It wasn’t to be. The recording-breaking Jordan Spieth slammed the door shut that year – and it’s been closed ever since. McIlroy finished fourth, which remains his best Masters result. He’s had his chances.

Golfing immortality was within his grasp in 2018, when he teed off alongside Patrick Reed in the final group courtesy of a scintillating 65 on Saturday.

Sadly, he threw in the type of last round – a two-over-par 74 – that we’ve become all too accustomed to seeing. Stats, there’s no escaping them.

In McIlroy’s case, he’s probably sick of hearing about them, even though his numbers are mightily impressive in most departments, most of the time. Last season, on the PGA Tour, he ranked first in Stokes Gained: Off The Tee; first in Strokes Gained: Tee-To-Green; and first in Scoring Average.

He played 19 tournaments, won three times and recorded 14 top-tens. For all his brilliance over the course of the season, however, he struggled for consistency in the Majors: T21 at The Masters; T8 at the USPGA; T9 at the US Open; and a missed cut at The Open – which, of course, was the one that really hurt.

When The Open Championship returned to Royal Portrush for the first time in 68 years in 2019, understandably all eyes were on the home favourite. McIlroy had fond memories of the Dunluce Links, having broken the course record there in 2005 with a 61, aged just 16.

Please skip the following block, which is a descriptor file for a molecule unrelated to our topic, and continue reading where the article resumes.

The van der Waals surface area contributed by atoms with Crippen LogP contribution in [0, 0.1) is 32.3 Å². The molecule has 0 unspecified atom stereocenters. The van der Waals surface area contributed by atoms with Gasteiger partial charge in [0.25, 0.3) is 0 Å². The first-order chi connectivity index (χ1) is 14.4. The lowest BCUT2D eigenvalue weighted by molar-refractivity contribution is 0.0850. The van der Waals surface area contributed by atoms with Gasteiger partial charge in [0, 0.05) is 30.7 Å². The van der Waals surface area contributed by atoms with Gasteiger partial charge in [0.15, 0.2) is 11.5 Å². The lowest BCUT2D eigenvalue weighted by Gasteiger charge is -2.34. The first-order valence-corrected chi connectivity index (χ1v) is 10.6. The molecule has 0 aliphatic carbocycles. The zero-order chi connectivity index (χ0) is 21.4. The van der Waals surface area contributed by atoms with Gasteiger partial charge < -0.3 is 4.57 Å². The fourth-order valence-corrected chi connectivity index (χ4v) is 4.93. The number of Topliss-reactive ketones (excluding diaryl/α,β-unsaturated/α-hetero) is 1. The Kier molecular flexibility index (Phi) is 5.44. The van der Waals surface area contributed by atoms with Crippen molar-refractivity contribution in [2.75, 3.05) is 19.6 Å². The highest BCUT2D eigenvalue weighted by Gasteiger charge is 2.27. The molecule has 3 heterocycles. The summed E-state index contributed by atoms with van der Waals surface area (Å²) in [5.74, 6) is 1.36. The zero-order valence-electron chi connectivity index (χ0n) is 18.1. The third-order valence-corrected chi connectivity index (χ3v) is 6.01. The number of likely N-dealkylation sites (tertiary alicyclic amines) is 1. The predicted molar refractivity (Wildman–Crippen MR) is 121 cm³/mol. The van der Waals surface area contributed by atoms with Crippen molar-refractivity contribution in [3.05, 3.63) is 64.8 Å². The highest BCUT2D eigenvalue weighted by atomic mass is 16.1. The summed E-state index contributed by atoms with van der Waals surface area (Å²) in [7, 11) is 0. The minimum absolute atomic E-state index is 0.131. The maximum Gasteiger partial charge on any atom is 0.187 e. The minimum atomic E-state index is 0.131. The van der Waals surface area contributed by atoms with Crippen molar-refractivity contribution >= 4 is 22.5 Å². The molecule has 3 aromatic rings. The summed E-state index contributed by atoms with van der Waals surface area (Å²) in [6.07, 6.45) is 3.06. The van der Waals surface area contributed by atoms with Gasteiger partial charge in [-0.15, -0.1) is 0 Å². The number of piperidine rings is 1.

Fourteen years later and his quest for a second Claret Jug was over after his very first tee shot, a pulled iron out of bounds. It was a horrid round, bookended with a quad and a triple.

Then came Friday’s valiant attempt to make the weekend – a 65. You could almost have predicted it, yet it was not quite enough.

“As much as I came here at the start of the week saying I wanted to do it for me, you know, by the end of the round there today I was doing it just as much for them [the fans] as I was for me,” said a shattered McIlroy. “I wanted to be here for the weekend. Selfishly I wanted to feel that support for two more days.”

Mental fortitude

He admitted, too, that it would be “a tough one to get over” – but he did. The following week, he led the WGC-FedEx St Jude Invitational with 18 holes to play after firing a scintillating 62.

Although Brooks Koepka capitalised on a lacklustre McIlroy final-day performance, this was to be one of nine top-tens in his next 11 tournaments.

In November, he claimed a third World Golf Championship and 27th professional win. It’s worth remembering this statistic whenever a tournament slips from his grasp. Should he have won more? Perhaps.

Will he win more? Yes, without doubt – and at the end of his career he’ll boast quite some tally. His WGC victory contributed to his return to the top of the world rankings in February. The Major drought does continue, though, something that isn’t lost on a certain ‘rival’.